Some aquarists prefer having only soft corals (instead of fish) in their home saltwater aquarium. In general, the term itself is used quite broadly to a lumpy-look alike bunch of coral species (whether they are related or unrelated types). These corals are soft. They don’t have any (major) stony external skeleton on the outer side of their body. They AREN’T false corals, which make them different from zoanthids (or mostly referred to as Zoas) and mushrooms.
Not many people realize that corals are basically animals. Some of these (soft) corals are quite popular and easy to find. They are available at local fish stores. Some aquarists even claim that it is easier to care for the corals; at least, easier than the fish. If you are interested in caring for those corals, be sure to read further because you want to know the proper guide and way to care for them.
Soft Coral vs Hard Coral
So, what’s the basic differences between the soft corals and hard (or often called as stony) corals? Well, Hard corals have substantial and major external skeleton which is made from calcium carbonate. The corals include LPS (Large Polyp Stony) and SPS (Small Poly Stony).
Soft corals, on the other hand, have fleshy, soft, and big polyps. They also have calcium carbonate skeleton, but only in tiny pieces within their tissue. These tiny pieces skeletons are known as sclerites. If you take a look at them closer, they look like fingernail clippings or small crescent moons. If you even observe them even closer, you will see that these sclerites would be embedded within the corals’ tissues. Doing observations like this can be fun and exciting in its own.
You will see that there are white lines (looking similar to striations) on the corals’ tissues. In some cases, those white lines may look like worms. They are basically the bony shards constructed from calcium carbonate. This is the same quality material forming the stony skeleton of SPS and LPS species. In (soft) coral types, you won’t find the formidable (stony) structure, which differentiates them from their hard coral types.
As it was stated before, this type of corals doesn’t have exterior calcium carbonate skeleton. But how do you differentiate it from other ‘fake’ corals or the other types of non-stony corals (such as Zoas or mushrooms)? To do this, make sure that you check the individual coral. True soft corals is a part of Octocorilla sub-class with refers to corals having (radially) symmetrical divisible by eight. Okay, imagine this: When you see a wall clock with numbers 1 to 12, you see a radially symmetrical object that is divided by 12. Now imagine if the clock only has 8 hours that is distributed in an even spaced rounding the clock. That’s how soft-type corals are. The Octocorillans polyps have around 8 tentacles.
If you have to compare it to the Zoanthids, remember that Zoas belong to Hexacorralia sub-class. It is also radially symmetrical but more in 6 symmetrical parts instead of an 8. From this alone, Zoas have different body construction and structure from the (true) soft corals. What about the mushroom anemones? Well, they belong to Corallimorphia sub-class, representing an animal group with completely different and distinct morphology than the others. As it was mentioned before, they may look the same, but if you look closer and in a more-detailed manner, they are completely different.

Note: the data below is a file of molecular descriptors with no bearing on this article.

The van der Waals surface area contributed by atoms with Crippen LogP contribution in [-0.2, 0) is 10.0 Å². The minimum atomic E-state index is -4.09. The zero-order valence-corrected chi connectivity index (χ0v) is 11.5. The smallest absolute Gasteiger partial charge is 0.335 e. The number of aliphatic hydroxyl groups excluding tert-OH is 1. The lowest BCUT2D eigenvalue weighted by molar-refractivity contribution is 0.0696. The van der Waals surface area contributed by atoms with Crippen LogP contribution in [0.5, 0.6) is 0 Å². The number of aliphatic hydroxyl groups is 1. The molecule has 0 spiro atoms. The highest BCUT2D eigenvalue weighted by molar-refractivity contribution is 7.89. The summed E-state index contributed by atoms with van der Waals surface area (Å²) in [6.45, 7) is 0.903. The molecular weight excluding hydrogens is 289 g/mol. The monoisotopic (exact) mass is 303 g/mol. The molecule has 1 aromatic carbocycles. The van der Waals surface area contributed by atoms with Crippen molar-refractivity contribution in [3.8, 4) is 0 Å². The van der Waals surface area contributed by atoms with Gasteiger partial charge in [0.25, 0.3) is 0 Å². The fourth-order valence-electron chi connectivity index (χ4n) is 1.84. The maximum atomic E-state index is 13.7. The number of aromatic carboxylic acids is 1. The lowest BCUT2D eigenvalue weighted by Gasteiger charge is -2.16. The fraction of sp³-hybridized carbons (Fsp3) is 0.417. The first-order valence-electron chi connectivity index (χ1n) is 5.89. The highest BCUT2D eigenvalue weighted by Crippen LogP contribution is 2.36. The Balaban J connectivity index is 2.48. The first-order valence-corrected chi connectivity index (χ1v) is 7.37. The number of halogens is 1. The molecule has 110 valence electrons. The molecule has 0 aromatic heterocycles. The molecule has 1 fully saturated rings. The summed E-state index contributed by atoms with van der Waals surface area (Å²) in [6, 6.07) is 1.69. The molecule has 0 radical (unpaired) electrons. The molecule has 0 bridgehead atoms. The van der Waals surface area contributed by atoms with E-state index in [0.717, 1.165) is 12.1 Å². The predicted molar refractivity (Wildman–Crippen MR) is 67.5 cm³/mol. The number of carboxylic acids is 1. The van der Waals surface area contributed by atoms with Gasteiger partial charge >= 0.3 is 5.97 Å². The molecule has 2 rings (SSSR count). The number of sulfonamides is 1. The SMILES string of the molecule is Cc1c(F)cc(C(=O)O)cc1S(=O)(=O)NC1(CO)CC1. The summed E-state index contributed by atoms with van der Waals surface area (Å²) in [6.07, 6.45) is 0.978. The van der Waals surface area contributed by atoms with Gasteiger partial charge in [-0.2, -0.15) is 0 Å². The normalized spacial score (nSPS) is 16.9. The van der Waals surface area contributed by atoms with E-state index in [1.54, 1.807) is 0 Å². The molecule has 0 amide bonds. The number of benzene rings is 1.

Soft Corals vs ‘Fake’ Corals
What about Zoanthids corals or mushroom corals? They are often referred and believed to be true corals instead of a ‘fake’ corals or even colonial anemones. Well, terminology isn’t a big deal, really. It’s more about the specs and details rather than the general view or appearance. But then again, these animals have sclerites (bony elements). Not to mention that they exist as cooperative polyps’ colony existing on a greater (or bigger) structures. Naturally, they are different from the mushroom or Zoas anemones whose bigger polyps can be found on individual organism.
As it was mentioned before, these soft coral are being divided into various categories. After all, the animal comprises of a big group with various animals. Here are some of them:
- Clavularia, including Clove Polyps
- Lobophytum, which include Devil’s Hand
- Pachyclavularia, including Green Star Polyps
- Capnella, including Kenya Tree Coral
- Xenia, including Pulsing Xenia
- Alcyonium, which includes Finger Leather
- Anthelia, including Waving Hand Coral
- Cladiella, which includes Colt Coral
- Nepthea, including Cauliflower Coral
- Sinularia, including Cabbage Leather
- Dendronepthya, which includes Carnation Coral
- Sarcophytum, including Mushroom Leather or Toadstool Coral
Caring for Soft Coral
Considering that this type of coral is quite big and diverse, creating a summary on care and guidance instructions is a tricky thing. But there are some guides that result from the most common and popular varieties that have been produced out there.